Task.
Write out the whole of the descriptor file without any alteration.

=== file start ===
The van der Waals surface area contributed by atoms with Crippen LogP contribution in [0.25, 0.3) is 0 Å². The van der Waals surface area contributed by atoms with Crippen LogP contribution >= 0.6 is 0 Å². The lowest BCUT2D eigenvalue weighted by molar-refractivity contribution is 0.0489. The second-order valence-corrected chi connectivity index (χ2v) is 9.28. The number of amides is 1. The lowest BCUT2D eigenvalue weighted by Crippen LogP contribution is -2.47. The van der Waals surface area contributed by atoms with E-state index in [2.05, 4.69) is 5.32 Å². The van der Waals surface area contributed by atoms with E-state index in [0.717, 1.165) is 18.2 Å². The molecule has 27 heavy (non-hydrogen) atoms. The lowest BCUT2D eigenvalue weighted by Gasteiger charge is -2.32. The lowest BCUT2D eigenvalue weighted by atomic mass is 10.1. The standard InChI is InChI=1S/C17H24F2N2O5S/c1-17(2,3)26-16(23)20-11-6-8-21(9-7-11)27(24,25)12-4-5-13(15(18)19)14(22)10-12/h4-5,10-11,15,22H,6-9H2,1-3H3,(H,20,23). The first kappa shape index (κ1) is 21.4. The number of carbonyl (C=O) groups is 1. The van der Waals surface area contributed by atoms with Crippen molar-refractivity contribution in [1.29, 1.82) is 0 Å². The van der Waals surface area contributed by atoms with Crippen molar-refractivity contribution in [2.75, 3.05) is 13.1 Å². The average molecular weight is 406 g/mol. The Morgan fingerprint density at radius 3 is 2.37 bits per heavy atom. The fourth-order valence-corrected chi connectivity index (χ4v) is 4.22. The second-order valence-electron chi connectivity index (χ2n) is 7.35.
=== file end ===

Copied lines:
The van der Waals surface area contributed by atoms with Crippen LogP contribution in [0.25, 0.3) is 0 Å². The van der Waals surface area contributed by atoms with Crippen LogP contribution >= 0.6 is 0 Å². The lowest BCUT2D eigenvalue weighted by molar-refractivity contribution is 0.0489. The second-order valence-corrected chi connectivity index (χ2v) is 9.28. The number of amides is 1. The lowest BCUT2D eigenvalue weighted by Crippen LogP contribution is -2.47. The van der Waals surface area contributed by atoms with E-state index in [2.05, 4.69) is 5.32 Å². The van der Waals surface area contributed by atoms with E-state index in [0.717, 1.165) is 18.2 Å². The molecule has 27 heavy (non-hydrogen) atoms. The lowest BCUT2D eigenvalue weighted by Gasteiger charge is -2.32. The lowest BCUT2D eigenvalue weighted by atomic mass is 10.1. The standard InChI is InChI=1S/C17H24F2N2O5S/c1-17(2,3)26-16(23)20-11-6-8-21(9-7-11)27(24,25)12-4-5-13(15(18)19)14(22)10-12/h4-5,10-11,15,22H,6-9H2,1-3H3,(H,20,23). The first kappa shape index (κ1) is 21.4. The number of carbonyl (C=O) groups is 1. The van der Waals surface area contributed by atoms with Crippen molar-refractivity contribution in [1.29, 1.82) is 0 Å². The van der Waals surface area contributed by atoms with Crippen molar-refractivity contribution in [2.75, 3.05) is 13.1 Å². The average molecular weight is 406 g/mol. The Morgan fingerprint density at radius 3 is 2.37 bits per heavy atom. The fourth-order valence-corrected chi connectivity index (χ4v) is 4.22. The second-order valence-electron chi connectivity index (χ2n) is 7.35.